Below is an excerpt from a recent article in the Jewish Daily Forward entitled “The Best Jewish Film Festivals of 2014”:
The Mobile Jewish Film Festival, Mobile, Ala.
New York, Chicago, Miami, we expect. But Charlotte, N.C.? Baton Rouge, La.? After much deliberation, we finally chose The Mobile Jewish Film Festival, which will feature just seven selections (one of which is still a mystery), but still deserved an award because, well, Alabama.
We don’t know about y’all, but to us, a Jewish film festival in Mobile, Alabama isn’t so stunning. Neither, for that matter, is a Jewish film festival in Charlotte, North Carolina, nor Baton Rouge, Louisiana. (In fact… several of the Southern Jewish film festivals, including the ones in Mobile and Baton Rouge, were started up as part of the ISJL’s Jewish Cinema South regional film festival network.)
In fact, when looking at the communities in-depth, a Jewish film festival in these towns merits more of an “of course.” The Jewish community of Mobile is in fact home to two synagogues (one Reform and one Conservative), a Jewish Family Services, a Jewish Federation, and an excellent Holocaust Library. And then there’s Charlotte, with 12,000 Jews and 26 different Jewish organizations listed in the Jewish community directory. It’s also home to Shalom Park, a 54-acre campus which brings together the entire local Jewish community. Baton Rouge’s community, while small, also has two synagogues, a Federation, and a Hillel located at Louisiana State University.
The two of us writing this post are big-city Yankees in every sense of the term. One of us hails from Milwaukee, Wisconsin, considerably more well-known for its cheese than its grits. The other one of us is from Baltimore, Maryland, which some might argue has little bits and pieces of Southern character. However, most would agree shares more with Delaware or New Jersey than it does with Louisiana or Tennessee.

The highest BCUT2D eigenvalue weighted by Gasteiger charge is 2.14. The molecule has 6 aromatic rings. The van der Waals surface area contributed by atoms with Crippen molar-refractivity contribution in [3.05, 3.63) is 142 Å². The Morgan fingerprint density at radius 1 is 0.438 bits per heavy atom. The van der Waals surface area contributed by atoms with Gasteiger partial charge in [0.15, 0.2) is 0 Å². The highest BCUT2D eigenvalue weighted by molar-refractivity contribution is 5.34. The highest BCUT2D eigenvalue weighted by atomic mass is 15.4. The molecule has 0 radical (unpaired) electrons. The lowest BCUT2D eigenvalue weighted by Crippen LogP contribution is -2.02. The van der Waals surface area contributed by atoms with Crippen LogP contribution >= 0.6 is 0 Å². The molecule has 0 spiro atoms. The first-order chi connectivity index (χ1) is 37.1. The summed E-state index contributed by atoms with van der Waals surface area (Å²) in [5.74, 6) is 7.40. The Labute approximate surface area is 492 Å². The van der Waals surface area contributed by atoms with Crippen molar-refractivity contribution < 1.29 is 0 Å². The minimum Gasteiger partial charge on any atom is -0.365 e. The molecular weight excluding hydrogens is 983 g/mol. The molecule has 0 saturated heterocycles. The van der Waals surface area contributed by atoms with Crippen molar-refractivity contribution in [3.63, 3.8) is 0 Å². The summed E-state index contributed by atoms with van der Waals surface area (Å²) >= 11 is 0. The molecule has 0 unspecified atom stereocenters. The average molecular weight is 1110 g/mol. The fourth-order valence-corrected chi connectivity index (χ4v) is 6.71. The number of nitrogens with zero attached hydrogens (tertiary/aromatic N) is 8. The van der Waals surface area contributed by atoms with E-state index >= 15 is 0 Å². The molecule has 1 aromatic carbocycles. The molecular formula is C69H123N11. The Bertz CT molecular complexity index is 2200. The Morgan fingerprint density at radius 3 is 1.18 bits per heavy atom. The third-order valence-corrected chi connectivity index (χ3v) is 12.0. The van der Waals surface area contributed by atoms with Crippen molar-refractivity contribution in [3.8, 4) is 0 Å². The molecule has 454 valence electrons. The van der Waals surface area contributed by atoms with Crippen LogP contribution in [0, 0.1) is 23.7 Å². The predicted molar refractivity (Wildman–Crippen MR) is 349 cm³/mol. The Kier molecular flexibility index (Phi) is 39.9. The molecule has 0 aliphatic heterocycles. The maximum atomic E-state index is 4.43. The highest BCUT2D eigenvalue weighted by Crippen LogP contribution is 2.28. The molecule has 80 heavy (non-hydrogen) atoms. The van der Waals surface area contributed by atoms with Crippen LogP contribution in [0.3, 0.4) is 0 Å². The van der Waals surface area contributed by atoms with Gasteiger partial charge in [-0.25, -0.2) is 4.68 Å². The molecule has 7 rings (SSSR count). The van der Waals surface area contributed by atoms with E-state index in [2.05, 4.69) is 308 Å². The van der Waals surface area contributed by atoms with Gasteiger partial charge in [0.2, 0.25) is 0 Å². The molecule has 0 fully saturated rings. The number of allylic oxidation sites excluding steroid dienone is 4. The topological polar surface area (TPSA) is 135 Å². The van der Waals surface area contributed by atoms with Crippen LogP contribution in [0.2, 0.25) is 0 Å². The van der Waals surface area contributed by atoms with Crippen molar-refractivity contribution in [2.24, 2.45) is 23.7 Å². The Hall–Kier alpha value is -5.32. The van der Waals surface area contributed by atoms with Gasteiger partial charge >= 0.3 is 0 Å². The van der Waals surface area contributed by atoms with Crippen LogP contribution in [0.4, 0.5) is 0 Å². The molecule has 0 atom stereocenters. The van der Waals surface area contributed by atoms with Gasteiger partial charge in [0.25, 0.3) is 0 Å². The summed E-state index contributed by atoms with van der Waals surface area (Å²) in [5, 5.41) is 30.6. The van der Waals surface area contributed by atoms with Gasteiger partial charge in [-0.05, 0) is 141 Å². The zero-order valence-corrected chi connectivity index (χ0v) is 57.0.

We understand the author’s perspective, because at one point each of us shared it with her. Our communities growing up did not discuss the South as a contributor to Jewish life. To be frank, versions of ourselves from a few years ago might not have expected to hear about Southern Jewish Film Festivals, either.
But these feelings of ours were at best sectionalist and at worst ignorant. They failed to recognize the unique and beautiful character of many Southern Jewish communities. They ignored the truth that many of the earliest American Jewish communities sprouted in the South, in locations such as Charleston, South Carolina and Savannah, Georgia. Finally, they create a schism between Jews in the North and those beneath the Mason-Dixon line.
We hope the author will come and visit Mobile, Charlotte, or even us at the ISJL headquarters in Jackson, Mississippi. We’re confident that, if she does, she’ll leave with the knowledge that Jewish life in our region is alive and well. And maybe, just maybe, she won’t be so stunned the next time she learns of a Jewish cultural event in the Deep South.
Today’s blog post was co-authored by Education Fellows Dan Ring and Lex Rofes.
With residents mostly emigrating from colder climates, my hometown really is a Southern (geographically) and Northern (cultural) fusion. Nicknamed “Paradise,” Sarasota, Florida’s motto boasts “Big City Amenities Meets Small Town Living.”
The town has plenty of personality with its big-meets-small mentality, beaches, and population. If you land in the airport, you’ll find a shark tank to greet you just outside of TSA Security. The “small town living” note on the sign should really say “small beach town living,” since Sarasota boasts one of the USA’s consistently best-rated beaches. Its affluent nature no doubt relates to the culture that John Ringling helped infuse into the society.
While travelling recently to a community on a rabbinic visit, I encountered another city with a very clear, yet completely different identity: Kilgore, Texas.
I had the pleasure of driving over from Longview after my visit had concluded to play a round of golf with some fellow golf-obsessed Nice Jewish Boys. Titled the “city of stars,” it’s not for astronomical or astrological reasons. Instead, it’s due to the discovery of oil in 1930. The “stars” to which it refers are the tops of oil derricks.